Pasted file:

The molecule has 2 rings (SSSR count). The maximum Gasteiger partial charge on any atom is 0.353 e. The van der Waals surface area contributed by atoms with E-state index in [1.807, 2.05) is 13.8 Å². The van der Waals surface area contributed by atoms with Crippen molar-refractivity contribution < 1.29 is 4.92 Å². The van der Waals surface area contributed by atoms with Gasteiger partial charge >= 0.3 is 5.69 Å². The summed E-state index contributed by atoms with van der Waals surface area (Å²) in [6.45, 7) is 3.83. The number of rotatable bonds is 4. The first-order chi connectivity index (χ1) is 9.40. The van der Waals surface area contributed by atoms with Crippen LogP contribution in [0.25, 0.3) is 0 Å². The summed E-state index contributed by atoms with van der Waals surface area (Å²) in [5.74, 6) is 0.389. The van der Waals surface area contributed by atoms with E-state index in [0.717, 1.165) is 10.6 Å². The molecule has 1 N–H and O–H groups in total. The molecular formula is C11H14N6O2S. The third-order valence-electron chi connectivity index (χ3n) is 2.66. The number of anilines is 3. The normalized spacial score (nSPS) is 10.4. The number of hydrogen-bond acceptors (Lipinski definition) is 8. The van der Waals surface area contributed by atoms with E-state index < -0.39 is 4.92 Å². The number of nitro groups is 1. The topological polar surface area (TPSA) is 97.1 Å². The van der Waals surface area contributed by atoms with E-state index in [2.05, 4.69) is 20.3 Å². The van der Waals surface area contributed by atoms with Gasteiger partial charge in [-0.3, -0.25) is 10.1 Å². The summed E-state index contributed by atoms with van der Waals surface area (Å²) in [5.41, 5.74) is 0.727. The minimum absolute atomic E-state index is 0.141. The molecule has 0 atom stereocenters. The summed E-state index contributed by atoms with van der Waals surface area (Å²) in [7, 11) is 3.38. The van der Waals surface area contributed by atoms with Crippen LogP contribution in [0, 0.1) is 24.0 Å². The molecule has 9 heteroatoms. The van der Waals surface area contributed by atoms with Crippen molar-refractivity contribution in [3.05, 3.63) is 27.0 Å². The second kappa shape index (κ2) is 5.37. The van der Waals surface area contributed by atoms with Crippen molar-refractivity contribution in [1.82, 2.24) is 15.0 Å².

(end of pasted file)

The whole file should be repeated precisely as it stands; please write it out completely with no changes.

The molecule has 2 rings (SSSR count). The maximum Gasteiger partial charge on any atom is 0.353 e. The van der Waals surface area contributed by atoms with E-state index in [1.807, 2.05) is 13.8 Å². The van der Waals surface area contributed by atoms with Crippen molar-refractivity contribution < 1.29 is 4.92 Å². The van der Waals surface area contributed by atoms with Gasteiger partial charge >= 0.3 is 5.69 Å². The summed E-state index contributed by atoms with van der Waals surface area (Å²) in [6.45, 7) is 3.83. The number of rotatable bonds is 4. The first-order chi connectivity index (χ1) is 9.40. The van der Waals surface area contributed by atoms with Crippen LogP contribution in [0.25, 0.3) is 0 Å². The summed E-state index contributed by atoms with van der Waals surface area (Å²) in [5.74, 6) is 0.389. The van der Waals surface area contributed by atoms with E-state index in [0.717, 1.165) is 10.6 Å². The molecule has 1 N–H and O–H groups in total. The molecular formula is C11H14N6O2S. The third-order valence-electron chi connectivity index (χ3n) is 2.66. The number of anilines is 3. The normalized spacial score (nSPS) is 10.4. The number of hydrogen-bond acceptors (Lipinski definition) is 8. The van der Waals surface area contributed by atoms with E-state index < -0.39 is 4.92 Å². The number of nitro groups is 1. The topological polar surface area (TPSA) is 97.1 Å². The van der Waals surface area contributed by atoms with E-state index in [2.05, 4.69) is 20.3 Å². The van der Waals surface area contributed by atoms with Gasteiger partial charge in [-0.3, -0.25) is 10.1 Å². The summed E-state index contributed by atoms with van der Waals surface area (Å²) in [5.41, 5.74) is 0.727. The minimum absolute atomic E-state index is 0.141. The molecule has 0 atom stereocenters. The summed E-state index contributed by atoms with van der Waals surface area (Å²) in [7, 11) is 3.38. The van der Waals surface area contributed by atoms with Crippen LogP contribution in [0, 0.1) is 24.0 Å². The molecule has 9 heteroatoms. The van der Waals surface area contributed by atoms with Crippen molar-refractivity contribution in [3.05, 3.63) is 27.0 Å². The second kappa shape index (κ2) is 5.37. The van der Waals surface area contributed by atoms with Crippen molar-refractivity contribution in [1.82, 2.24) is 15.0 Å².